Create atmosphere in the opening chapters of Great Expectations

Categories: Great Expectations

How does Dickens introduce character and create atmosphere in the opening chapters of Great Expectations? The novel introduces Pip in a deserted graveyard, he is recalling his experiences from the past. He is a small child who named himself Pip because his "infant tongue" could not pronounce Pirrip or his Christian name Phillip. He is alone and is reading his parents` gravestones, this makes the reader feel sympathy for him, that he is a lonely and innocent boy. He had five little brothers who died at a young age; five little stone lozenges next to his parents` gravestones represent them.

He feels that he owns the marsh, and that it is important to him, the evidence of this is that he states, "Ours was the marsh country". As the convict approached him, he becomes scared and fears him, he describes him as being a "fearful man". He is obviously afraid, because the convict describes him as being a "little devil". Pip responds to the convict's actions by pleading "O! don't cut my throat sir" this indicates that he respects his elders and it suggests that he was strictly raised.

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He speaks with no hesitation to the convict, he displays this by the way he states his name immediately: "Pip, Pip sir". We learn that Pip is quite poor because all that was found in his pockets was a piece of bread. Although he is poor, there is evidence that he seems to be fed well, the convict emphasizes this by saying "What fat cheeks you ha` got".

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Pip believes the convict will eat his cheeks as he says that he "earnestly expressed" his hope that the convict wouldn't really eat them, this is because he doesn't lie, so he doesn't think others are capable of lying.

Pip is a strong-minded person who doesn't want to show he's afraid, the book suggests this by stating "to keep myself from crying". He tries to reason with the convict, while trying to calm him down to make him release his grasp, the book portrays this by Pip stating, "If you would kindly please to let me keep upright sir... perhaps I could attend more". As the convict releases Pip from his grasp, Pip was frightened again and ran home without stopping, this shows what effect the convict has on him.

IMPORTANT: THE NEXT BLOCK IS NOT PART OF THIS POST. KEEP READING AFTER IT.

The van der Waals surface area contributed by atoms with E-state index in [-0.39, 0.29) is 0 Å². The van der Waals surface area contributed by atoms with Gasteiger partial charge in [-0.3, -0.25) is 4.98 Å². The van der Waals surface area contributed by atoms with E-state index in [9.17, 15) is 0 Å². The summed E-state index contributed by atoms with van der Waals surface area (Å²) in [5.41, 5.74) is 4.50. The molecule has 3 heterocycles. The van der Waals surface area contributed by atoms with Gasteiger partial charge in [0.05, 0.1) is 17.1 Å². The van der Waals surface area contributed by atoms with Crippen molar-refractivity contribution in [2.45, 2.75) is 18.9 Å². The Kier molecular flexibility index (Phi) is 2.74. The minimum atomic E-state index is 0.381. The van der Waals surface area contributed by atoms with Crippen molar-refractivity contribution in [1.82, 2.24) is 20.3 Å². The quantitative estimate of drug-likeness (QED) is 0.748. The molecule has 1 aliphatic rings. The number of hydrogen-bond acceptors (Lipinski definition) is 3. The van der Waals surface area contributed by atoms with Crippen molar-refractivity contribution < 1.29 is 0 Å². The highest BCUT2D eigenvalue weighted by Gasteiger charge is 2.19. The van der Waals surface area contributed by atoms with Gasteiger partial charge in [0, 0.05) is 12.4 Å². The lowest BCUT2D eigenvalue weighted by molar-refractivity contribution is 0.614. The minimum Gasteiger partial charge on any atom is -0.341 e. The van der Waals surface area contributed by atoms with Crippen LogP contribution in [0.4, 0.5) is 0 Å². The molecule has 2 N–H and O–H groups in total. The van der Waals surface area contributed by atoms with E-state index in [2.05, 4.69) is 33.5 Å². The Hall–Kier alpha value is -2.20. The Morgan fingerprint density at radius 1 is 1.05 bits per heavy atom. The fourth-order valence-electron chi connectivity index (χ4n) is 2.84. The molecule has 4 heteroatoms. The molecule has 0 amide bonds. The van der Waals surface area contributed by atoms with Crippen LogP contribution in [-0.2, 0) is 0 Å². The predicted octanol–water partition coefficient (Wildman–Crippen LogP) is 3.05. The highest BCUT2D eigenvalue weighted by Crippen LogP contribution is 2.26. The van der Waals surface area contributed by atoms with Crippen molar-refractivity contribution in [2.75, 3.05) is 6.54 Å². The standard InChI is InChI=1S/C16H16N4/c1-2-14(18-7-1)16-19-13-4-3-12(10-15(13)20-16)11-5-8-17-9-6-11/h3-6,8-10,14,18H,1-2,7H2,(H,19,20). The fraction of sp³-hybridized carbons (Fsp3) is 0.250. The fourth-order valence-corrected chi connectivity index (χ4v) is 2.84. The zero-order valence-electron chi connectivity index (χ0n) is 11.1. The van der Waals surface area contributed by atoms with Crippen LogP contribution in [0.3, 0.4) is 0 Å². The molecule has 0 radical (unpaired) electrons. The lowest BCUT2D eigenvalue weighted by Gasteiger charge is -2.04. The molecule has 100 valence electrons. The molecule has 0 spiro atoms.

The convict unlike Pip is an aggressive, sharp man with a "terrible" voice. He obviously lives in an unorthodox way, he has broken shoes and an "old rag" tied round his head, his teeth "chattered" which shows that he is hungry and cold. He demands that Pip says his name, this shows that he is impatient, harsh and very forceful. As the convict requests Pip to tell him where he lives, he reveals himself as being an outcast from the area, he states in an accent "Pint out the place", this also adds danger to this character because he is a stranger.

The convict handles Pip in a rough manner by turning him upside down and emptying his pockets. He again acts aggressively by saying that he would eat Pips "fat cheeks". He continues on by making a ridiculous threat especially to scare Pip, "Darn me if I couldn't eat em", also showing a sign of desperation. The convict creates a comical act by making a short run when Pip stated that his parents were next to him, but Pip obviously meant the gravestones, this describes the convict as being slightly misunderstood.

He still mistreats Pip, acting as a bully and even abusing him, the book illustrates this by stating that his eyes "looked powerfully" down in to Pip's. The convict tells Pip a story including words like "your liver shall be torn out, roasted and ate", he had made the story up to frighten poor Pip, who had already gone through quite enough torture and abuse from the convict, this shows that the convict will not stop until he has completely left Pip with an image of himself as being a nasty and horrible man.

He had left a final mark on Pip, to force him to return the next night with all of the goods, the convict explains this by saying "lord strike you dead if you don't". In the opening chapter of Great Expectations, the scene is set in an old graveyard . The graveyard is described as a "bleak" place. Pip creates childish imaginations by describing his deceased brothers' gravestones as being "five little stone lozenges". Pip states that "Ours was the marsh country", which illustrates that he lived in a wild area. Charles Dickens makes you feel that Pip's world seems violent and death looms always.

Updated: Nov 01, 2022
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Create atmosphere in the opening chapters of Great Expectations. (2020, Jun 01). Retrieved from

Create atmosphere in the opening chapters of Great Expectations essay
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